The group also played clubs, opening for bands, and put out albums. Penny Marshall and Rob Reiner were fans of the characters. After Marshall landed a role on “Laverne & Shirley” in 1975, she and Reiner invited them to a party celebrating the start of the series and introduced them to the show’s producers.
“At the party, Rob said, ‘Do those guys!’” McKean recalled, “and we launched into a routine about going to butler school.”
That Monday morning, show creator Garry Marshall called them and hired the duo as apprentice writers — they wrote themselves into the first episode.
Lander and McKean stayed on the show for all eight seasons. They also made movies together, including Steven Spielberg’s 1979 comedy, “1941,” and appeared in Robert Zemeckis’ 1980 film “Used Cars,” starring Kurt Russell. They also voiced penguins in the animated TV series “Oswald.”
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In April 1984, a year after Natalie was born, Lander was diagnosed with multiple sclerosis. For 15 years he hid the disease from the public, fearful it would prevent him from getting film and TV work. Then one day Penny Marshall called, his wife recalled, relaying the message that entertainment executive Tom Sherak wanted to honor Lander at the National Multiple Sclerosis Society fundraiser Dinner of Champions.
“It changed our lives,” Fields Lander said. “He went on to do speaking engagements around the country, talking about his life and how he copes. He worked with [the MS Society] for about a decade. He had a chance, for the first time in his life, to help people rather than his disease being hidden. It was very rewarding for him.”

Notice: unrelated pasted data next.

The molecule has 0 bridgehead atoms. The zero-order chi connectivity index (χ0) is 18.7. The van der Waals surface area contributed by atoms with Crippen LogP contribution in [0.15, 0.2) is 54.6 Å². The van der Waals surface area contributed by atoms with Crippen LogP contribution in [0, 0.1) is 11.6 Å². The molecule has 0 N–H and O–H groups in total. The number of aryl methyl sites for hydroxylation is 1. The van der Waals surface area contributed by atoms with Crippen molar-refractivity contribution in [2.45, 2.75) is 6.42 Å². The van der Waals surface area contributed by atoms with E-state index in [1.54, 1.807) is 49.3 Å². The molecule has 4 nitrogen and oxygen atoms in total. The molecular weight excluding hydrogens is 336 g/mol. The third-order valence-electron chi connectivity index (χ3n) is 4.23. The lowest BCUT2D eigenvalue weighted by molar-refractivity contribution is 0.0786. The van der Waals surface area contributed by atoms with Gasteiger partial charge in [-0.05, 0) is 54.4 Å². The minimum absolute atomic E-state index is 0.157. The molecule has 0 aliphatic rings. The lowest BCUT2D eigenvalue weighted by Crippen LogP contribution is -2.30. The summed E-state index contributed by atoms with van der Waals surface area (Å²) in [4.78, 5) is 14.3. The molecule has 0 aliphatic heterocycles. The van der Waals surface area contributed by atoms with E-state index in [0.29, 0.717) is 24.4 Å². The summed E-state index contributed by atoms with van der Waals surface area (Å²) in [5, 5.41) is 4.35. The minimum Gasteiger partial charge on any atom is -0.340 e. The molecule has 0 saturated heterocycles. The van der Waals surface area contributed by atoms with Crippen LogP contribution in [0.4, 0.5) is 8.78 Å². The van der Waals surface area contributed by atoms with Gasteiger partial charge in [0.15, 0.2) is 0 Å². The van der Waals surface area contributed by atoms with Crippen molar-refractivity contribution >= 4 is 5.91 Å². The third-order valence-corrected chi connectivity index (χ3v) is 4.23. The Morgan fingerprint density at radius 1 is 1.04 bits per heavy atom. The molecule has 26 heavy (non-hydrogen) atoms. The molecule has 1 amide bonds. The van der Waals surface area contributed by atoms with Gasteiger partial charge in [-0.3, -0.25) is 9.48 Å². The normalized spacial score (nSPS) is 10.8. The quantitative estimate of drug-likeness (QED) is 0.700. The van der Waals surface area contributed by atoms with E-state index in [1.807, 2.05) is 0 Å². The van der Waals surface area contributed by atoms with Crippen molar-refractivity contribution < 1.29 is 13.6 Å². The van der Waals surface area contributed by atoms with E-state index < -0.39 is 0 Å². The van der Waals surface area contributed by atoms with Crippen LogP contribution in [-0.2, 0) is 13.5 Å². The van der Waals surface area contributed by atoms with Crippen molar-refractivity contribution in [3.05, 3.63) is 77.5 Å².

“I guess my biggest use now is in helping anyone with this disease by putting a face on it,” he told the Times in 2000. “And it’s a face that is still walking.”
Lander married Thea Pool, who he was withfor seven years, in the late ‘60s.He and Kathy Fields married in 1979.
Lander appeared in dozens of TV shows, including “Happy Days,” “The Bob Newhart Show,” “Barney Miller,” “Rhoda,” “The Love Boat,” and “Twin Peaks,” among many others.
He was also prolific as a voice actor, giving life to the character of Smart Ass in the 1988 movie “Who Framed Roger Rabbit” as well as Ch’p in 2009’s “Green Lantern: Fist Flight,” among others. He had more than 100 film and TV credits, in all.
“My dad is my whole inspiration,” Natalie Lander, an actress, said. “Despite his ailments and issues he always remained so present and positive. I just hope I can continue to live the way he did.”
Fields Lander called her marriage to Lander “a karma dance.”
“He taught me perseverance,” she said. “I did things I never thought I could do. I felt so loved and such gratitude from him. We did good things for each other and the world.”
Lander is survived by Fields Lander and Natalie Lander.
Deborah Vankin is an arts and culture writer for the Los Angeles Times. In what’s never a desk job, she has live-blogged her journey across Los Angeles with the L.A. County Museum of Art’s “big rock,” scaled downtown mural scaffolding with street artist Shepard Fairey, navigated the 101 freeway tracking the 1984 Olympic mural restorations and ridden Doug Aitken’s art train through the Barstow desert. Her award-winning interviews and profiles unearth the trends, issues and personalities in L.A.’s arts scene. Her work as a writer and editor has also appeared in Variety, LA Weekly and the New York Times, among other places. Originally from Philadelphia, she’s the author of the graphic novel “Poseurs.”